Broadcasting: The future is northern

The creation of a media city at Salford Quays - with the BBC among its potential residents - will transform the area and make it the biggest broadcasting and creative hub outside London. Raymond Snoddy reports.
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The old pie factory at Salford Quays may have seen better days, but it could hardly have a more appropriate address for its future role - Broadway. The building, now being stripped internally, is envisaged as a new centre for independent television producers, part of an ambitious plan to turn a 200-acre site in Salford into Britain's digital media city of the future.

Apart from its potential, Quays Point is already adjacent to a world-class building - the Lowry Museum - and opposite the Imperial War Museum North. Twenty minutes' walk away across the Manchester Ship Canal looms Old Trafford, the Manchester United stadium.

Salford is hoping to benefit from the northern exodus of the BBC - and that this will bring other media, communication and educational institutions to Salford Media City.

The BBC governors meet on 15 June to decide whether the five departments due to move north by 2010, including BBC Sport, Children's BBC and most of Five Live, should go to Salford or the other shortlisted destination, a new site close to its existing headquarters in central Manchester.

One of the powerful voices rooting for Salford is MIT professor Michael Joroff, a specialist in the creation of media cities around the world who is advising the Central Salford Urban Regeneration Company.

Apart from the space and relatively inexpensive housing, Joroff particularly likes the waterfront at Salford Quays. "In most cities the waterfront is the hottest property around," he says. "Salford could be one of the best places in the world. It could be a terrific area, better than London."

In the 1980s and 1990s science cities were built around the world but since then there has been greater specialisation. Singapore's One North concentrates on the life sciences. The main focus of Copenhagen's Crossroads is information, computers and technology, while Helsinki's Arabiaanta is devoted to the industrial arts.

"It is the building of organisational connections that is one of the keys to a media city project," argues Joroff. "The big aim is to build a human and organisational capability that will carry the companies and the people of the region into a strong competitive future in 20 to 30 years." The hope is that clusters of media companies often sharing facilities and supporting services will lead to a cross-pollination of ideas and creativity.

Joroff's immediate aim is much less grandiose - to try to persuade the BBC to turn its back on central Manchester which at the outset seemed the most likely plan. "A lot of people from the BBC probably still see Salford as a rat-infested wharf where you will get bashed over the head. Look at it. It ain't no garbage dump."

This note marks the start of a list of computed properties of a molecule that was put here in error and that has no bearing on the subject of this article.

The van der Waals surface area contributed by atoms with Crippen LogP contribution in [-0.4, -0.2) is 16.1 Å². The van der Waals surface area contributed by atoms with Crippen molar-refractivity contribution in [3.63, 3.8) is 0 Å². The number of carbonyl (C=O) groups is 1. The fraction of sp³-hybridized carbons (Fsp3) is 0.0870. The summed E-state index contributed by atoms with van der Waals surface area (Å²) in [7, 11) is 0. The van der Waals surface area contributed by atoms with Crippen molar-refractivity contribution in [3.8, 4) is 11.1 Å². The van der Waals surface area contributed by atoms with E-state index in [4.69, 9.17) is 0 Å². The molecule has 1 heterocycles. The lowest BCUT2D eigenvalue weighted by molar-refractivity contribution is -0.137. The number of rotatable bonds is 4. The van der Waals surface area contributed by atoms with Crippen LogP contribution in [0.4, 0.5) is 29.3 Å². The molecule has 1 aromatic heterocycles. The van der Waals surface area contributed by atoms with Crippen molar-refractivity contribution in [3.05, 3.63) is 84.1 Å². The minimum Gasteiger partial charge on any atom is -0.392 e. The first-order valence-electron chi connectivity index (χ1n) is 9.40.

He believes Salford Quays has four main advantages which should help it to create a media city - the physical space to do it, the long-term support of a single developer, the commitment of the Salford team to the media city concept, and the fact that Salford has managed to come "from ground zero in the BBC race six months ago and pulling even".

The entire 200-acre site is owned by Peel Holdings, which also owns both water and waterfront because they bought the Manchester Ship Canal more than 20 years ago. It is also the company behind the Trafford Centre in Manchester.

"Like a shopping centre you need anchors and magnets," the MIT professor explains.They're smart developers. They'll fill it up but the BBC is the interesting play,"

The hope of the Salford regeneration groups is that if the BBC decides to move the short distance to Salford Quays, ITV will decide to cash in on its central Manchester headquarters and move there too, creating the most important broadcasting hub outside London.

The person leading the battle to persuade the BBC to move is well placed for the task. Felicity Goodey, who runs the private-public Salford Urban Regeneration Company, spent 28 years working for the corporation. A former industrial and political correspondent, she also presented File on Four and is now a director of Unique Communications, the independent producer. It was Goodey who led the team that put together the package to design, finance and open the Lowry Museum. Together the two museums attract four million visitors a year.

Goodey believes that for its northern headquarters the BBC has to choose between building an old-style, super-duper network production centre, or being seen "as a major catalyst in driving forward the new media industries in a digital age".

The BBC's decision and any commitment to a future media city in Salford is, however, still problematical. The corporation may delay a decision until there is a licence-fee settlement in the autumn before committing to a £400m move north.

There are even worries that if the BBC gets less money than it was expecting, the move to the North could be cancelled or postponed indefinitely. The Government, however, appears committed to the move of significant broadcasting departments outside London.

"I think we have an extremely strong case. Whether we are in front I don't know but the BBC is very taken with the idea," says Goodey, who adds that by the end of the year there will already be 3,500 flats and small houses in the area. There are also plans for a tram link and a new bridge across the canal.

And apart from the pie factory on Broadway and other light industrial buildings, 36 acres have already got planning permission. It may be little more than cleared ground at the moment but Goodey's vision for 2010 and beyond is very clear.

"Salford Media City will be the broadcasting hub outside London and it will I think be one of the most serious media and creative hubs in Europe."